In addition, Wolfe recommends selecting a resin with some level of hydrophobicity, even if the contribution comes from the base bead, to help with development of a robust separation step. She also contends that given the sometimes-challenging separations presented by bsAbs, leveraging multimodal properties on the surface of the bsAb usually results in a more robust separation. Overbeck adds that if a typical high-resolution cation exchange resin does not work, then high-throughput screening using robotics is the best strategy for identifying the best resin.
Of course, screening methods are not effective without good accompanying analytics. “Access to an analytical assay during process development that can distinguish the bsAb product from similar impurities is critical to ensuring a robust separation step,” observes Wolfe.
New resin chemistries for bsAb purification have focused, not surprisingly, on improving their separation from similar product-related impurities. Some have also focused on providing effective solutions for more sensitive molecules.
Cytiva has introduced several products addressing the first need. “The development of resins with affinity to other domains than the Fc-domain of bsAbs has enabled selectivity towards product-related impurities in the capture step and not just the polishing steps,” Heldin comments.
New products from the company include MabSelect VL, a Protein L-based resin with affinity to the kappa light chain of the monoclonal antibody. “In addition to being useful for capture of fragments, it may also be used to capture a bsAb with high selectivity, especially if the bsAb is asymmetric and contains the kappa light chain on only one of its ‘arms’,” Heldin says.
Cytiva has also introduced MabSelect VH3, a resin with affinity towards the VH3 chain of bsAbs, and Protein Select, a self-cleaving traceless tag and complementary affinity chromatography resin. The latter technology standardizes purification for any protein, rendering it unnecessary to use specific affinity binding partners for each protein, according to Heldin.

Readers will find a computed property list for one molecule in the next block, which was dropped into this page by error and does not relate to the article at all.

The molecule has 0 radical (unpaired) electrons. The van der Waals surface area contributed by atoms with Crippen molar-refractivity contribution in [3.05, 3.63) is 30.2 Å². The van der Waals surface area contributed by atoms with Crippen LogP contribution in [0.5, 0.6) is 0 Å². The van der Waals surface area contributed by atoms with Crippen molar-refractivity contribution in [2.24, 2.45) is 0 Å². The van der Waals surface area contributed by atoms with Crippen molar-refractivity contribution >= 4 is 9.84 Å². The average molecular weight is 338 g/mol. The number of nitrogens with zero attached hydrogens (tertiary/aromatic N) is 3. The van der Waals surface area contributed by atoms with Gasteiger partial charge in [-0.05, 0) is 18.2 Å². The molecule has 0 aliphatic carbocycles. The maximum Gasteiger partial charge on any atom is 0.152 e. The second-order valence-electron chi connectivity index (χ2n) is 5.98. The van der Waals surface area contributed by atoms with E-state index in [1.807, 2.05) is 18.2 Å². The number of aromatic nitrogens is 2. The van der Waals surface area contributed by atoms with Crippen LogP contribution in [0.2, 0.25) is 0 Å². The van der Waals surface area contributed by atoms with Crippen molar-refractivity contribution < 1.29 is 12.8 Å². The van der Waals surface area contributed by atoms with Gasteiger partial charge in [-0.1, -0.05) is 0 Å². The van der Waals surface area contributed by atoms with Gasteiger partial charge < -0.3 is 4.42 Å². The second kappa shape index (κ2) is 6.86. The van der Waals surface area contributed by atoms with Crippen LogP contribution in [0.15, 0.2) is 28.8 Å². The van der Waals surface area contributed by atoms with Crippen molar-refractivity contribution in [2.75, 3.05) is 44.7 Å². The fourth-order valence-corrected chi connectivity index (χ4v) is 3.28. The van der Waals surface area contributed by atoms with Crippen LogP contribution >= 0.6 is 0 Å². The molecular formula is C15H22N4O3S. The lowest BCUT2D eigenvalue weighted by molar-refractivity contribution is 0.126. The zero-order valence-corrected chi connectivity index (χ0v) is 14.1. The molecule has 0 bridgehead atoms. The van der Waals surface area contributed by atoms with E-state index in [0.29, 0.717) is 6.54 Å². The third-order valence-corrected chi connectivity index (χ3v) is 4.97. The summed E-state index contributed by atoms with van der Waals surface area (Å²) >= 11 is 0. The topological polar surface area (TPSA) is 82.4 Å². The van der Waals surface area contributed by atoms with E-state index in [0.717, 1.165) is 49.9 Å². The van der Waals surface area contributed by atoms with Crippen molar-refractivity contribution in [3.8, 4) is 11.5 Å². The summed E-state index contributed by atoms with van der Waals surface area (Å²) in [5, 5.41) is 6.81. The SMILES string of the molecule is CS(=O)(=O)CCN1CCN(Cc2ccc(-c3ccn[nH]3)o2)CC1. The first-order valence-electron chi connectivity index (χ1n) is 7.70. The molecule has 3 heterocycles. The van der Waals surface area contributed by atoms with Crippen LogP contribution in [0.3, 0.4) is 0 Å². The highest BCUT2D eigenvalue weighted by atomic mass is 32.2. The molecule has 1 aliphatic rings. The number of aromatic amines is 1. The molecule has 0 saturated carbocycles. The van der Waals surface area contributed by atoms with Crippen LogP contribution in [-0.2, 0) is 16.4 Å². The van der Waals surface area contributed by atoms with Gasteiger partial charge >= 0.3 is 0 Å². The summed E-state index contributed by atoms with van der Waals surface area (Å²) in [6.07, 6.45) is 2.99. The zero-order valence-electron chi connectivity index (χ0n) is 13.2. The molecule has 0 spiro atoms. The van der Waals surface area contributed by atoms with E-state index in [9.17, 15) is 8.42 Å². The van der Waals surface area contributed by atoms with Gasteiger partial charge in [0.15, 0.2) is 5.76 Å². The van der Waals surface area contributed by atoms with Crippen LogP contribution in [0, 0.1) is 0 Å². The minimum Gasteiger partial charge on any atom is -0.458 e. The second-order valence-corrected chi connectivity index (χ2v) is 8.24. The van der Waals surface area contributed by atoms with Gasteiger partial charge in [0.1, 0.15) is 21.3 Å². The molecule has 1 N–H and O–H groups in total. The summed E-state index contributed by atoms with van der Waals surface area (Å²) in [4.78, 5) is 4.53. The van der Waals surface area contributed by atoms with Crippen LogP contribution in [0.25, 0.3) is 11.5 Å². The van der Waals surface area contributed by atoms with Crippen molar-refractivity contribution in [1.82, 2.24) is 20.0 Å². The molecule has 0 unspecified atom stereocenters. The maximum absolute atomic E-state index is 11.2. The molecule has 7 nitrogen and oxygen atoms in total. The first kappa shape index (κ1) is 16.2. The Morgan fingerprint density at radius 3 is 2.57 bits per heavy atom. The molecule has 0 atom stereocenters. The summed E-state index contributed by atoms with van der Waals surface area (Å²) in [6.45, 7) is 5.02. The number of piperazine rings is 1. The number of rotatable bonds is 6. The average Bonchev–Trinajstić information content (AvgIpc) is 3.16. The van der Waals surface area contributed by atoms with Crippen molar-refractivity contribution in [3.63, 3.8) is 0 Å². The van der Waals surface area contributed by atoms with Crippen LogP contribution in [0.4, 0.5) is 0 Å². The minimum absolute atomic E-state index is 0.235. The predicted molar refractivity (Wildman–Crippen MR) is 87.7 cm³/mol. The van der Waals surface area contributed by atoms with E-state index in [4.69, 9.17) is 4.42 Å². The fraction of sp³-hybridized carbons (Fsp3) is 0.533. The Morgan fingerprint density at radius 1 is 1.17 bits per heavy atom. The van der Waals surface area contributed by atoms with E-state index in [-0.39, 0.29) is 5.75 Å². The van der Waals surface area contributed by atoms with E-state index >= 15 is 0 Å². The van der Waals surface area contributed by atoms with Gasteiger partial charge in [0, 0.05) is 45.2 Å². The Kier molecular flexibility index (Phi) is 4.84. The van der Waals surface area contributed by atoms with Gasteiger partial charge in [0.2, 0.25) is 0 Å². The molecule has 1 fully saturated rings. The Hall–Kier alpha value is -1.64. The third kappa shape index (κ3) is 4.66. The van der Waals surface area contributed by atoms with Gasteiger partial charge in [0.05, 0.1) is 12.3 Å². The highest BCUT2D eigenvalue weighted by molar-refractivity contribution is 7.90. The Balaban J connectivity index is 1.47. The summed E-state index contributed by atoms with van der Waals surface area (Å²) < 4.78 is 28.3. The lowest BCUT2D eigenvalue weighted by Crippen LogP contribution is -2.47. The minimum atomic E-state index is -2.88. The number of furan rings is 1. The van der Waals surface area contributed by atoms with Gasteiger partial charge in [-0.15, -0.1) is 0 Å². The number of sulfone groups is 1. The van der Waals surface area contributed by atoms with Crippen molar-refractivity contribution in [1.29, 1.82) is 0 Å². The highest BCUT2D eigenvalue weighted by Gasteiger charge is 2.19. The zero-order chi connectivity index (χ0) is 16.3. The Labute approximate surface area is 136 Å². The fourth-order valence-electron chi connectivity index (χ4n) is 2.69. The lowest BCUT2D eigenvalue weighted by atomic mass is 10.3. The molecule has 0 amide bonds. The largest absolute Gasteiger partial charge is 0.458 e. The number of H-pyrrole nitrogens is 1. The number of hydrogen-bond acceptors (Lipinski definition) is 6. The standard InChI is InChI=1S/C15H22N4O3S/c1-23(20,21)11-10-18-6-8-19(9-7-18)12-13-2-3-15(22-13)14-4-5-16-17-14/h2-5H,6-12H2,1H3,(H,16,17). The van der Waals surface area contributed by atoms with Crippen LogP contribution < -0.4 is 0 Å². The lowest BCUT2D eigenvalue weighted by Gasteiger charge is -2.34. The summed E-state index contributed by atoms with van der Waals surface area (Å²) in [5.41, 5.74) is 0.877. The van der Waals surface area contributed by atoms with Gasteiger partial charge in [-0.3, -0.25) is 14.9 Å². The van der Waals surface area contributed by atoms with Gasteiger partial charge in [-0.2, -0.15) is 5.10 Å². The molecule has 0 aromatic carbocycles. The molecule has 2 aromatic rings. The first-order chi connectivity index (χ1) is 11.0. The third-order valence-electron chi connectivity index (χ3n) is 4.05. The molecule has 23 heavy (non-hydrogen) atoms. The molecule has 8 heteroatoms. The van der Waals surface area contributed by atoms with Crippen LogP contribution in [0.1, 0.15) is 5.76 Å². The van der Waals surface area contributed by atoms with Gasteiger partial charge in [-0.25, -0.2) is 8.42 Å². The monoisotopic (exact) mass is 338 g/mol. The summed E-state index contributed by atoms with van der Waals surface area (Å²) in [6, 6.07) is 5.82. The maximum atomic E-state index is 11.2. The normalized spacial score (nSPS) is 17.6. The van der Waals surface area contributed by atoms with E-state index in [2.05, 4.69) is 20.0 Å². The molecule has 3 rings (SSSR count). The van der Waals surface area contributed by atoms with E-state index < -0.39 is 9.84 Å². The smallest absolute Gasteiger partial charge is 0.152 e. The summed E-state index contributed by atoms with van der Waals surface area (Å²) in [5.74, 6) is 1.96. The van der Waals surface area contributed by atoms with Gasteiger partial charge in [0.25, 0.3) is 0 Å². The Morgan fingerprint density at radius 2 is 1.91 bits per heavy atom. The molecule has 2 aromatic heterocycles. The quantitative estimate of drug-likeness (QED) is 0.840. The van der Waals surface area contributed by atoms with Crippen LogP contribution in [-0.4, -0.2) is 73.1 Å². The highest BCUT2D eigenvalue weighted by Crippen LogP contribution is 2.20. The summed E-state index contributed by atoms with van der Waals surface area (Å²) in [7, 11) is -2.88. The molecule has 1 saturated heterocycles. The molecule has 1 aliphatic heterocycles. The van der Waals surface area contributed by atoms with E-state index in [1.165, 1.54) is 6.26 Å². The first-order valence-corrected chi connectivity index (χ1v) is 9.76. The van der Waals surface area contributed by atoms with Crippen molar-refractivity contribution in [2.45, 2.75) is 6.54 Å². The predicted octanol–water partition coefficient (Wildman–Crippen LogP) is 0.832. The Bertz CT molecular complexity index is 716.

As an example of a resin designed to accommodate highly sensitive proteins and antibodies, Overbeck, highlights the Praesto Jetted A50 HipH resin from Purolite as a critical development for the affinity purification of molecules with low pH liabilities.
In the past few years, few truly new resin options have been introduced despite the sharp increase in moluelcular diversity. The next few years will likely see more introductions, which is positive for manufacturing of these more complex therapeutics. In particular, more potential choices leveraging nanofiber-based chemistries are expected.
Cynthia A. Challener, PhD, is a contributing editor to BioPharm International®.
Vol. 37, No. 1
When referring to this article, please cite it as Challener, C.A. Selecting Chromatography Resins for Bispecific Antibody Purification. BioPharm International 2023 37 (1).